But, they could do nothing short of wiping her from the cosmos. Reflecting upon her own potentially misguided wisdom, Mother wept. Father slapped himself for being so hasty and persistent in the pursuit of pride. In search of other worlds to litter and ravage, some of the daughter’s tiny parasites ventured deep into space with the ships she provided. Following the errant paths of the wasteful machines over their shoulders, the parents retraced the eons of their previous attempts at raising children and wondered how their neighbors, the Andromeda family, fared so well. [What did they truly know about their neighbors? And, did they need to snoop?]

                                                                           *******

“Surprise!” cheered her parents, stirring the young artist from her slumber. The latter rubbed her eyes and followed the visual cues of the former along the curves of her weathered frame. Though she had found herself drowning in darkness and despair only a moment ago, she was now glowing with a renewed sense of peace and a vigor. Gone were the mounds of death and destruction. Those tiny pests she had created were now working together as one happy community, no longer fighting over materials or each other. And, the older forms once thought doomed to extinction were now given their fair share of space to live as Humanity did.

“Happy birthday, my daughter,” said Mother with an earnest smile. “Just look at you, now. So grown-up. So mature. And, to think, a few eons ago, you were ready to throw yourself into the black hole because of some hideous eruption on your face.”

Her father, showing his age with the faintest tint of red in his thinning cheeks and forehead, added, “You have never looked lovelier than you do today, my child. You honor us both. And, look, our neighbors have brought you presents.”

The woozy artist squinted over her parents’ shoulders to see the handful of colorful visitors in the distance, each with tiny surprises headed her way. Neglecting to mention the former identity of the rock chosen as a meeting place, Mother and Father cleared the asteroid field to welcome the guests. Everyone had such a joyous time at the birthday party…

…Except for one tiny solar-powered ship carrying a lone green explorer who steered clear of all the commotion. He didn’t dare venture closer to those he could not yet understand. Instead, he continued his journey through space, watching the universe drift by as he decided what to do with the rest of his life.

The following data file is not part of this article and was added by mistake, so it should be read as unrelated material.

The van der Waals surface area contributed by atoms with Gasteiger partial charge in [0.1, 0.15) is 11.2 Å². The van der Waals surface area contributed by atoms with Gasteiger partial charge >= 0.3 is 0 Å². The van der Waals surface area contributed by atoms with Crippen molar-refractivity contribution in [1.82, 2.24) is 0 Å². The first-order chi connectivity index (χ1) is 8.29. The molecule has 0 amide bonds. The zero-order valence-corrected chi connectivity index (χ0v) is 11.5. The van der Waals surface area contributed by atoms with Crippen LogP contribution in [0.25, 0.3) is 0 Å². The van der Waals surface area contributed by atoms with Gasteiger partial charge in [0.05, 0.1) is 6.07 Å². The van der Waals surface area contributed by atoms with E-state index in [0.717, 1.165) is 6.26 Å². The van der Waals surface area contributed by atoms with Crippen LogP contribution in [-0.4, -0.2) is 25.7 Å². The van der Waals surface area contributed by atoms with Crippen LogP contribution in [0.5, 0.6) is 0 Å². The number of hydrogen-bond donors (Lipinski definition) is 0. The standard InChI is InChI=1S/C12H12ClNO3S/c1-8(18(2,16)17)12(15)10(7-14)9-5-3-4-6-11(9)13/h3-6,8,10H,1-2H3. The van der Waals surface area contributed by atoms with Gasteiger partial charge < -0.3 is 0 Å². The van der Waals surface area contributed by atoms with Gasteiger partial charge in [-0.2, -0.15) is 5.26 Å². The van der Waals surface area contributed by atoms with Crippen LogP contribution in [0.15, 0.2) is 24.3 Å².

~Writingbolt, 7-26-2014

14
Jul
14

Whatever god created sexual intercourse…

…probably didn’t intend on it being bought and sold like chicken feed.

 

 

Tweet!

14
Jul
14

Does a Stinky Message Smell as Sweet?

 

 

Well, how could it? I mean…I just said it’s a stinky message. Right?

But, what if you don’t see or smell the stench because others convince

you it’s worth the price of their resources? Suddenly, you’re more

interested in experiencing something with your own senses than

weighing the pros and cons. If all of your neighbors are jumping at the

chance–even if it robs them of their privacy, wealth and/or dignity–why

let the seemingly obvious warning signs stand in your way of joining

them?

 

 

When you join a club or website, do you give the name or any policy details any thought? Or, do you just join because others have, the meeting room/home page looks pretty or it’s the first place you found in a search for space to write out/share your thoughts?

 

Would an unpleasant name or rule insisting you humiliate/hurt yourself in some way stop you from joining? Or, do these not stop you?

 

When you see a commercial for a product involving real people sharing their enthusiasm, do you believe the person really supports, likes and/or uses the product? Or, do you dismiss this as (bad) acting and learn more about the product another way?

 

Do you listen to music for its beat while ignoring the lyrics? Have you ever heard a song that sounded good until you learned the lyrics upset your moral code? Do you pledge loyalty to a band/musician even if you don’t like all of their songs? Have you ever given up interest in a musician/band after hearing an awful song?

 

 

Is “trending” so vital to social interaction and acceptance that we forget

or ignore what is defined as negative, immoral and/or harmful? Maybe

you’ve heard some version of the expression: “If all of your friends

jump off a bridge, do you have to join them?” This isn’t revolutionary

news here, people. This has been going around since Eve sold herself

into evil’s service and gave a bad apple to her boy toy, Adam.

 

 

[In future posts, I will discuss two categories/examples, Music and Websites. Look for them if interested in reading more.]




Archives